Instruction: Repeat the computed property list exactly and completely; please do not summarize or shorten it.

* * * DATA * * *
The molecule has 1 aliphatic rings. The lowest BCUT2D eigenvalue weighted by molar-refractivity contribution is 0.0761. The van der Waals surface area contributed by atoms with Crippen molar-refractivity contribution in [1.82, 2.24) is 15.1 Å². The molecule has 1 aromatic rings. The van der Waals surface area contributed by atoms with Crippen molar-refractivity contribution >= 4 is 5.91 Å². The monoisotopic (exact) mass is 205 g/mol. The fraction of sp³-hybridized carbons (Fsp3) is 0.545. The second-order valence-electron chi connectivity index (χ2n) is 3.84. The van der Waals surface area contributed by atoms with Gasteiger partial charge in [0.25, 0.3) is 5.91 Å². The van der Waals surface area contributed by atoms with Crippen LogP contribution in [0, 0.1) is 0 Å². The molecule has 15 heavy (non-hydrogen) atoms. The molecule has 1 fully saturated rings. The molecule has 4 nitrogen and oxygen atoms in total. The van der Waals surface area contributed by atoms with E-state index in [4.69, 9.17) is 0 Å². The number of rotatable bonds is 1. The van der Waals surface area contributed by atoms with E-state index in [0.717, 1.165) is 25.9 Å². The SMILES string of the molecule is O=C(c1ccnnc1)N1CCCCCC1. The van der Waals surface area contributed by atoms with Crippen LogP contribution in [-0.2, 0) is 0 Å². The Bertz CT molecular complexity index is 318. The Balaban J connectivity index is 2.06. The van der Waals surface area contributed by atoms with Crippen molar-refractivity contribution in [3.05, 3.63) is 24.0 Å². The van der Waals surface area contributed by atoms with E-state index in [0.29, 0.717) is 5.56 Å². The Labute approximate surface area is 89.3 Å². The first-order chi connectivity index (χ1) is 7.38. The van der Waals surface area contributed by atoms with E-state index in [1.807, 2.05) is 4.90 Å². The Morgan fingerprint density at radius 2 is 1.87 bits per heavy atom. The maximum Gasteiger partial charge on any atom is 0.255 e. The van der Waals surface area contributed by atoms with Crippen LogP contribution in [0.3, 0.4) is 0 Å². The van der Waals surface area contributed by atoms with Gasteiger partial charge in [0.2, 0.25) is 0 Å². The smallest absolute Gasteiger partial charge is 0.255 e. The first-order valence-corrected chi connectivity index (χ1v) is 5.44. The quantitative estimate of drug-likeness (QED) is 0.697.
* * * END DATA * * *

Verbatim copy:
The molecule has 1 aliphatic rings. The lowest BCUT2D eigenvalue weighted by molar-refractivity contribution is 0.0761. The van der Waals surface area contributed by atoms with Crippen molar-refractivity contribution in [1.82, 2.24) is 15.1 Å². The molecule has 1 aromatic rings. The van der Waals surface area contributed by atoms with Crippen molar-refractivity contribution >= 4 is 5.91 Å². The monoisotopic (exact) mass is 205 g/mol. The fraction of sp³-hybridized carbons (Fsp3) is 0.545. The second-order valence-electron chi connectivity index (χ2n) is 3.84. The van der Waals surface area contributed by atoms with Gasteiger partial charge in [0.25, 0.3) is 5.91 Å². The van der Waals surface area contributed by atoms with Crippen LogP contribution in [0, 0.1) is 0 Å². The molecule has 15 heavy (non-hydrogen) atoms. The molecule has 1 fully saturated rings. The molecule has 4 nitrogen and oxygen atoms in total. The van der Waals surface area contributed by atoms with E-state index in [4.69, 9.17) is 0 Å². The number of rotatable bonds is 1. The van der Waals surface area contributed by atoms with E-state index in [0.717, 1.165) is 25.9 Å². The SMILES string of the molecule is O=C(c1ccnnc1)N1CCCCCC1. The van der Waals surface area contributed by atoms with Crippen LogP contribution in [-0.2, 0) is 0 Å². The Bertz CT molecular complexity index is 318. The Balaban J connectivity index is 2.06. The van der Waals surface area contributed by atoms with Crippen molar-refractivity contribution in [3.05, 3.63) is 24.0 Å². The van der Waals surface area contributed by atoms with E-state index in [0.29, 0.717) is 5.56 Å². The Labute approximate surface area is 89.3 Å². The first-order chi connectivity index (χ1) is 7.38. The van der Waals surface area contributed by atoms with E-state index in [1.807, 2.05) is 4.90 Å². The Morgan fingerprint density at radius 2 is 1.87 bits per heavy atom. The maximum Gasteiger partial charge on any atom is 0.255 e. The van der Waals surface area contributed by atoms with Crippen LogP contribution in [0.3, 0.4) is 0 Å². The van der Waals surface area contributed by atoms with Gasteiger partial charge in [0.2, 0.25) is 0 Å². The smallest absolute Gasteiger partial charge is 0.255 e. The first-order valence-corrected chi connectivity index (χ1v) is 5.44. The quantitative estimate of drug-likeness (QED) is 0.697.